Taxpayers also need to decide whether they want to continue to fund universities that build into their mission-statements the idea that some topics are simply not open for discussion. They need to decide whether sheltering students (and others) from offensive ideas is something that is in the long-term interests of their nation. Teaching students that some topics shouldn’t be discussed and that some viewpoints may not be expressed will inevitably weaken public debate on a wide range of important issues.

If we want our future politicians to be able to stand up to an American president who believes he can close off discussion simply by making up facts that suit his nation’s purposes,16 this is something young people need to learn how to do while studying political science. If we want our future journalists to understand the importance of being able to stand up to a Chinese ambassador who tries to intimidate them into not asking questions about some topics,17 this is something they need to see happen in practice at journalism school. If we want our future researchers to be able to push back against the idea that some research topics should never be investigated, this is something that is unlikely to be learned in an environment in which some words are prohibited from being studied and some ideas are forbidden from being expressed.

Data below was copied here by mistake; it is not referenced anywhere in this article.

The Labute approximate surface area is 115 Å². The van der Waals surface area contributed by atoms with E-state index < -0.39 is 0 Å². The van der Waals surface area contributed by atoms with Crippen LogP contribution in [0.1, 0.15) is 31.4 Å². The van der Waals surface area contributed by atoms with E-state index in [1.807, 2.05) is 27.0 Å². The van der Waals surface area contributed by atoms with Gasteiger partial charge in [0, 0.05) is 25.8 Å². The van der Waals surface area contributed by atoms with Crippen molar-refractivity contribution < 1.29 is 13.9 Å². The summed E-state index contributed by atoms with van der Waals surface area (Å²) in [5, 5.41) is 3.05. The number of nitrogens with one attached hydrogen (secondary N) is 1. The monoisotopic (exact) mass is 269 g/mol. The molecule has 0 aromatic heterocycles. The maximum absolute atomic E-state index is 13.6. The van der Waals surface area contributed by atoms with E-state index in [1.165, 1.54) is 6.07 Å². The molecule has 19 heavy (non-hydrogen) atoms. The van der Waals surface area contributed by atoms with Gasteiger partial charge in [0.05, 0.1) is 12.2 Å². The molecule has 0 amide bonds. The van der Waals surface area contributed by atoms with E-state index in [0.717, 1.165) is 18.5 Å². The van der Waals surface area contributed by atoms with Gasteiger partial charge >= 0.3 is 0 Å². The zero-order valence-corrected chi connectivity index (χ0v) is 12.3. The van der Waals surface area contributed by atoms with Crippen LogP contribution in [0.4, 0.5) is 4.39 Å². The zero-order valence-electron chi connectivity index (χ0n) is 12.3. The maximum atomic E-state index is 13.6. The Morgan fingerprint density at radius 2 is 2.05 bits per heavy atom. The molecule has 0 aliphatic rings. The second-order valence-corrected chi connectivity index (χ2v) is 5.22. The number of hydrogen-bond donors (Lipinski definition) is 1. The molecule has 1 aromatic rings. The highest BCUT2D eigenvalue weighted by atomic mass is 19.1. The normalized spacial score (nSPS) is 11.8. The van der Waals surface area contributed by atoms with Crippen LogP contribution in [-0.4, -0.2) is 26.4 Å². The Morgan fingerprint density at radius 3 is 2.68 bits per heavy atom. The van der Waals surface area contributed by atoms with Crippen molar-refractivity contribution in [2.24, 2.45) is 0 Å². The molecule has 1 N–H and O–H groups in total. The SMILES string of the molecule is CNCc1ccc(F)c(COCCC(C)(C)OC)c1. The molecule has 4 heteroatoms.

For those of us who are tempted to place limits on public discourse, we need to ask ourselves whether we really think our democracy and our institutions of higher learning are so fragile that they have to be protected from mere words. We need to ask ourselves whether university students really need to be protected from discovering that not everyone shares the same values, even if they share the same facts.

Mercer’s answer to these questions is clear. For Mercer, it is the purpose of a liberal education to encourage future leaders and citizens alike to be able to think for themselves, to be able to weigh evidence pro and con about even the most unwelcome and controversial of topics and to be open to hearing new ideas and new evidence about issues that concern us all. Mercer emphasizes this point as follows: